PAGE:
Integrated Reporting by Indian Companies

following guest post is contributed by Nivedita
, who is an associate company secretary with a keen interest in
corporate law. She can be reached at [email protected]]
The Securities and Exchange Board
of India (SEBI), by way of its circular
issued on 6 February 2017
(Circular), advised the top 500 listed companies in
India to adopt Integrated Reporting on a voluntary basis from the financial
year 2017-2018. Prior to that, such companies have been required to submit a Business
Responsibility Report
(BRR) that pertains to areas such as environment,
governance, stakeholder relationships, and the like. Since the Circular does
not mandate preparation of Integrated Report (IR), a company may voluntarily
opt to prepare IR. In such a case, the company has to provide cross reference
in its IR to information that has already been disclosed in accordance with any
other national or international requirement / framework.
Reporting by the International Integrated Reporting Council (IIRC)
The guiding principles for the
preparation of an IR, including its content and how information is to be
presented, have been prescribed by the IIRC. The aim is to allow organisations to
provide a concise integrated report allowing an insight into their strategy and
the connectivity between factors that affect an organisation’s ability to
create value over a period of time. Such factors encompass external environment
that affects an organisation, the types of capital used by the organisation (as
named below) and how the organisation interacts with the external environment
and types of capital to create value for its stakeholders over time.
Purpose behind the
With the Circular, SEBI intends to
align reporting by Indian companies with international standards with the following
dual purpose:
1.         Improved
disclosure standards through increased credibility by those charged with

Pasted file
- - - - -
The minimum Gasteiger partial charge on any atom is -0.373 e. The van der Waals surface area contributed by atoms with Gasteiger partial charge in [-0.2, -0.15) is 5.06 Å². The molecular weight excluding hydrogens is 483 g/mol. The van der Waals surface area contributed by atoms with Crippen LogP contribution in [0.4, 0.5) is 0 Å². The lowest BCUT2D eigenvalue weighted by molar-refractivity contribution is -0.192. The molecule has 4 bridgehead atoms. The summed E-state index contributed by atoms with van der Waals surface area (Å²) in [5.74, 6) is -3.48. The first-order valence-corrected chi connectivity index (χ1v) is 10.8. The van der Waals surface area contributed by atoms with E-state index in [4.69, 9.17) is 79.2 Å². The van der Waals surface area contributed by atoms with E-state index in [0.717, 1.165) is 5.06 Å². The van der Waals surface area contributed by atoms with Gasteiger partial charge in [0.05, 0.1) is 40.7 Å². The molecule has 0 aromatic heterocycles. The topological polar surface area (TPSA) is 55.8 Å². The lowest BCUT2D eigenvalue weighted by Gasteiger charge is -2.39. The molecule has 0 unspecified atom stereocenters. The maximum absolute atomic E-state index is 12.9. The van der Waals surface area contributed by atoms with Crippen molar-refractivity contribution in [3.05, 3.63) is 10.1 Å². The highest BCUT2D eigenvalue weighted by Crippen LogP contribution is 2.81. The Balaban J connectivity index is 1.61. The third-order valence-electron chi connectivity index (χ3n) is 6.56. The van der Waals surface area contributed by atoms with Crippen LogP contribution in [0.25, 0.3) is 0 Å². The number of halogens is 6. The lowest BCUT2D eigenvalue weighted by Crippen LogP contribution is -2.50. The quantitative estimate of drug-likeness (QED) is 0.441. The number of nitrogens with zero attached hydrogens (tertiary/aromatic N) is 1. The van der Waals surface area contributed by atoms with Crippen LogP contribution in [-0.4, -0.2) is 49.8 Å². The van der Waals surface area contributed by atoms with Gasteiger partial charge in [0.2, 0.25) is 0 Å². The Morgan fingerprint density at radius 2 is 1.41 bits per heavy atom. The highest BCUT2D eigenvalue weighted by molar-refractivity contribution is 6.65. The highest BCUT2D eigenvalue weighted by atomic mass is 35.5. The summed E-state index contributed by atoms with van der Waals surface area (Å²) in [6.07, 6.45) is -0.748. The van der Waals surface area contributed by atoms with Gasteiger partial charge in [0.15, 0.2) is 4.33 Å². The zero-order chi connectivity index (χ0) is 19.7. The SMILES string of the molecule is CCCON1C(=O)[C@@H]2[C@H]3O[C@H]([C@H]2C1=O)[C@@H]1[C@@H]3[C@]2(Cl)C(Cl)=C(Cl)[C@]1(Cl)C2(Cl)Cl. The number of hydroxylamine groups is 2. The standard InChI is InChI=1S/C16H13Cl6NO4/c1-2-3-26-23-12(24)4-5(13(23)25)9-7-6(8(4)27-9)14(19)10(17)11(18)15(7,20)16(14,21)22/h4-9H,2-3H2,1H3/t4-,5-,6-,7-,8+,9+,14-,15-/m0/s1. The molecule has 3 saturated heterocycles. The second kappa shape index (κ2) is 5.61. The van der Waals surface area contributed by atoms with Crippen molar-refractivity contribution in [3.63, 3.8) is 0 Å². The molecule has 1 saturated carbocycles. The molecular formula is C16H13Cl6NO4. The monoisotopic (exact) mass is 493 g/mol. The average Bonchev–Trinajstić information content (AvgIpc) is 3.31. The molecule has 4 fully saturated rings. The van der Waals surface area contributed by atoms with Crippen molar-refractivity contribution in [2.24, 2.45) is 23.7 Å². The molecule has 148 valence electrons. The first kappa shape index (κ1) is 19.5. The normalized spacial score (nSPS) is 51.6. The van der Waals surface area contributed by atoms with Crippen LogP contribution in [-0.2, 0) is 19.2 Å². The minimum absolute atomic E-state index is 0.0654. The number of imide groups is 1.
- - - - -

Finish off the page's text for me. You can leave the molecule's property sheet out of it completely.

governance in the company; and
2.         Providing
stakeholders and interested shareholders with relevant information useful for
making investment decisions.
How does IR
differ from BRR?
Although the intent behind both the
reports is the same viz., better
disclosure regarding the company, yet the approach between both the reports is
different. BRR is strictly to be carried out on the basis of the format prescribed
by SEBI, whereas the IR does not contain any prescribed format for reporting.
In fact the IR only sets out certain parameters / principles which need to be
used by those charged with the responsibility of preparation and presentation
of the IR to determine which matters are material and how they are disclosed.
It is also important to note that the
IR does not provide for disclosure of specific financial parameters as required
in Section B of Annexure I to BRR’s suggested format. In fact, the IR moves
beyond disclosure of mere financial details to further classify capital (apart
from financial capital) as manufactured capital, intellectual capital, human
capital, social and relationship capital and natural capital. The intent behind
such micro-classification is for companies to assess the effect of such types
of capital on the organisation’s ability to create value over time and the
availability of such capital to meet future demands.
The detailed principles relating to
the IR can be viewed here.
The Circular is clearly another
step towards bringing parity in disclosures by Indian companies with
international reporting. However, given the principle-based approach of the IR,
the Circular is a clear indication that SEBI also intends to make future
reporting by Indian companies such that they are not merely confined to prescribed
– Nivedita Kannan

About the author

Umakanth Varottil

Umakanth Varottil is an Associate Professor at the Faculty of Law, National University of Singapore. He specializes in corporate law and governance, mergers and acquisitions and cross-border investments. Prior to his foray into academia, Umakanth was a partner at a pre-eminent law firm in India.

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